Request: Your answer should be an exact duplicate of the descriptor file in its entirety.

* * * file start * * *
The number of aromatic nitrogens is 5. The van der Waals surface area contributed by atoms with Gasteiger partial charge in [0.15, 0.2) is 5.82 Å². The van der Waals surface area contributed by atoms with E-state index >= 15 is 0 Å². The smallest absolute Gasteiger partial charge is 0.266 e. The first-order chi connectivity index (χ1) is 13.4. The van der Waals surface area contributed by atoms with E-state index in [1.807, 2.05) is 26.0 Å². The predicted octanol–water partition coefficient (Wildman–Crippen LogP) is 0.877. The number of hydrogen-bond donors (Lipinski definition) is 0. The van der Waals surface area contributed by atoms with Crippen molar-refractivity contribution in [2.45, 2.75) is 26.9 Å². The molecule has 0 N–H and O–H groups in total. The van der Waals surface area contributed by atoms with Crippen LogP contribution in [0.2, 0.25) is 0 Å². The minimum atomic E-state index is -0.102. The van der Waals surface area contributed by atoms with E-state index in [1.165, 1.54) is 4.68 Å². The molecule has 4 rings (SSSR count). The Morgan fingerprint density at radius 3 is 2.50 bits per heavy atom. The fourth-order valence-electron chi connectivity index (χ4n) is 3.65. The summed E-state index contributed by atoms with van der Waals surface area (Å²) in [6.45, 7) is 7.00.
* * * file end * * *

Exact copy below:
The number of aromatic nitrogens is 5. The van der Waals surface area contributed by atoms with Gasteiger partial charge in [0.15, 0.2) is 5.82 Å². The van der Waals surface area contributed by atoms with E-state index >= 15 is 0 Å². The smallest absolute Gasteiger partial charge is 0.266 e. The first-order chi connectivity index (χ1) is 13.4. The van der Waals surface area contributed by atoms with E-state index in [1.807, 2.05) is 26.0 Å². The predicted octanol–water partition coefficient (Wildman–Crippen LogP) is 0.877. The number of hydrogen-bond donors (Lipinski definition) is 0. The van der Waals surface area contributed by atoms with Crippen molar-refractivity contribution in [2.45, 2.75) is 26.9 Å². The molecule has 0 N–H and O–H groups in total. The van der Waals surface area contributed by atoms with Crippen LogP contribution in [0.2, 0.25) is 0 Å². The minimum atomic E-state index is -0.102. The van der Waals surface area contributed by atoms with E-state index in [1.165, 1.54) is 4.68 Å². The molecule has 4 rings (SSSR count). The Morgan fingerprint density at radius 3 is 2.50 bits per heavy atom. The fourth-order valence-electron chi connectivity index (χ4n) is 3.65. The summed E-state index contributed by atoms with van der Waals surface area (Å²) in [6.45, 7) is 7.00.